The voice of G-d is all knowing, all present.
On the intermediate days of our recent Purim camp, we practiced contemplative Scripture reading as a discipline of intimate relationship in G-d through His Son Yeshua.
We learned that one of the ways G-d speaks to us directly is through Scripture, as we consider it thoughtfully before G-d both individually and as a congregation within the common unity of Yeshua.
The guidelines for contemplative Scripture reading are simple and effective:
Hearing the Voice (Kol) of G-d:
1.) G-d speaks to all, am I willing to listen?
2.) G-d's intimate voice does not contradict the plain meaning (P'shat) of His written word (ketuvim).
3.) The voice (Kol) of G-d is all knowing, all present.
4.) There are two other voices that may attempt to speak; my own voice and the voice of the enemies of HaShem. My own voice may speak the truth of G-d or it may speak out of my own human desire and deceive me. The voices of the enemy (demonic/satanic) will speak lies by misusing Scripture or simply by manipulating my own desires in order to deceive me. I require discernment in order to recognize the differences in these voices. This discernment comes from G-d through His Holy Spirit.
5.) The voices of the enemies of HaShem are not all knowing, they can only speak into our minds from outside the our being. They may seem to know intimate things but are simply using outward signs in order to interpret our inner thoughts.
6.) I have authority to silence the voices of the enemies of HaShem because I am a child of G-d adopted through the blood sacrifice of Yeshua. Therefore, when I begin I claim my right to silence the enemies' voices in Yeshua's name.
7.) I am left with the need to discern between my own voice and the voice of HaShem. Once more I am reliant on the discernment of the Holy Spirit.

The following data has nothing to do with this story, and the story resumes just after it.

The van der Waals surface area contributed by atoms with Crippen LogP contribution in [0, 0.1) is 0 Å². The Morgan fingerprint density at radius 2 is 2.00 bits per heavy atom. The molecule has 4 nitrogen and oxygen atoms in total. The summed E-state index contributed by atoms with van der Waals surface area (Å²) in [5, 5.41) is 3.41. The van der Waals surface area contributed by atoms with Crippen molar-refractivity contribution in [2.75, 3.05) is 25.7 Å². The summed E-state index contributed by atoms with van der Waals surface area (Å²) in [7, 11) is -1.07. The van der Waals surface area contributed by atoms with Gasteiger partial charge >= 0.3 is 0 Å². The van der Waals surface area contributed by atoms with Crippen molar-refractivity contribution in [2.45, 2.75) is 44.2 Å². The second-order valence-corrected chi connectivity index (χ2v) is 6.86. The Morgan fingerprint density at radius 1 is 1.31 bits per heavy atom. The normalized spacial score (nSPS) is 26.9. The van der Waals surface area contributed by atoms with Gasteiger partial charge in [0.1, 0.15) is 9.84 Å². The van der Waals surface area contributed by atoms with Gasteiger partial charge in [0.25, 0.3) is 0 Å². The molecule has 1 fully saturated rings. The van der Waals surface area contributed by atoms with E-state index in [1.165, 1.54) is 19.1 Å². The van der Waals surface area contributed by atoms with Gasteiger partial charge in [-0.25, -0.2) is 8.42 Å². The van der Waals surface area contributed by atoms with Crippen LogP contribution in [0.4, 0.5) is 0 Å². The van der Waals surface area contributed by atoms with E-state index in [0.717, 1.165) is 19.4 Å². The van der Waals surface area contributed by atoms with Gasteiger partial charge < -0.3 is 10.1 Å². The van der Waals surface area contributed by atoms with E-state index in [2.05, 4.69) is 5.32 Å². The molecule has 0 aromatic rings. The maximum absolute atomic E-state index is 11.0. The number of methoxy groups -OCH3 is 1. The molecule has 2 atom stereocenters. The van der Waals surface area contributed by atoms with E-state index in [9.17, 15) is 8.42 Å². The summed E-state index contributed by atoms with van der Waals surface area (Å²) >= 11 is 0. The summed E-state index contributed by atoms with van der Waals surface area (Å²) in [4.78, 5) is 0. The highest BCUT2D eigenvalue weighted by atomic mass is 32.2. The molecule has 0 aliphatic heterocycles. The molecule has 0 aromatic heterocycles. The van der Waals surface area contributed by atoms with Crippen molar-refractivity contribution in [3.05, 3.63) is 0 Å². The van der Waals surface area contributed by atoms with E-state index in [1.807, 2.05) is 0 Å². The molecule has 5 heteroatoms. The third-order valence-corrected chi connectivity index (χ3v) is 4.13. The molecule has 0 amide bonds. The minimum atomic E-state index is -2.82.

8.) Having silenced the enemies of faith I am confident in Yeshua that I will hear the voice (kol), the living Word (Yeshua) and that His Spirit will help me to discern it from my own voice.
Questions of Contemplation:
1.) Identification: Where do I find myself in this scene/text?
2.) Empathy: How might G-d (Father, Son and Spirit) view this scene/text? What is G-d's perspective?
3.) Transformation: Father, please speak to me by Your Spirit in Yeshua?
1.) I ask G-d to search my heart and cleanse me from sin in Yeshua.
2.) I command the silence of the enemies of G-d in Yeshua's name.
3.) I ask myself the Identification question while reading through the Scripture I've selected.
4.) I take pause to consider my thoughts.
5.) I ask the Empathy question while re-reading the same passage of Scripture.
6.) I take time to pause and allow G-d to illuminate my thoughts.
7.) I ask the Transformation question while reading the Scripture passage for the last time.
8.) I take time in silence, to listen restfully, waiting on G-d's voice.
At Purim camp after practicing this only once, we asked ourselves the question, "How did the times of silent reflection make us feel?" The answers varied, but the most honest answer was, "It felt awkward". We live in a chaotic environment where we take very few, if any, opportunities to be silent before G-d. It's normal for us to feel awkward when we first practice sitting silently with G-d for the first time.
As we continued to practice this form of Scriptural meditation the answers changed. We began to feel peaceful and relaxed in the silence, and as a result became familiar with the experience and the ways G-d was speaking in these times of contemplation.
The more we take time to practice this type of spiritual discipline, the more natural it will seem. It is an opportunity to retreat from the fierce battle of daily life in order to refuel in G-d. Yeshua our Messiah did this very thing:
"Very early in the morning, while it was still dark,Yeshua got up, left the house and went off to a solitary place, where he prayed." -Mark 1:35
Using the following selection of verses, practice the technique outlined above. This can be performed using any portion of Scripture.
Copyright © 2016 Alastair Yaakov Brown
Complete Jewish Bible (CJB)
(0) A song of ascents. By David:
(1) Adonai, I call to you from the depths;
2 hear my cry, Adonai!
Let your ears pay attention
to the sound of my pleading.
3 Yah, if you kept a record of sins,
who, Adonai, could stand?
4 But with you there is forgiveness,
so that you will be feared.
5 I wait longingly for Adonai;
I put my hope in his word.
6 Everything in me waits for Adonai
more than guards on watch wait for morning,
more than guards on watch wait for morning.
7 Isra’el, put your hope in Adonai!
For grace is found with Adonai,
and with him is unlimited redemption.
8 He will redeem Isra’el
from all their wrongdoings.
Complete Jewish Bible (CJB)Copyright © 1998 by David H. Stern. All rights reserved.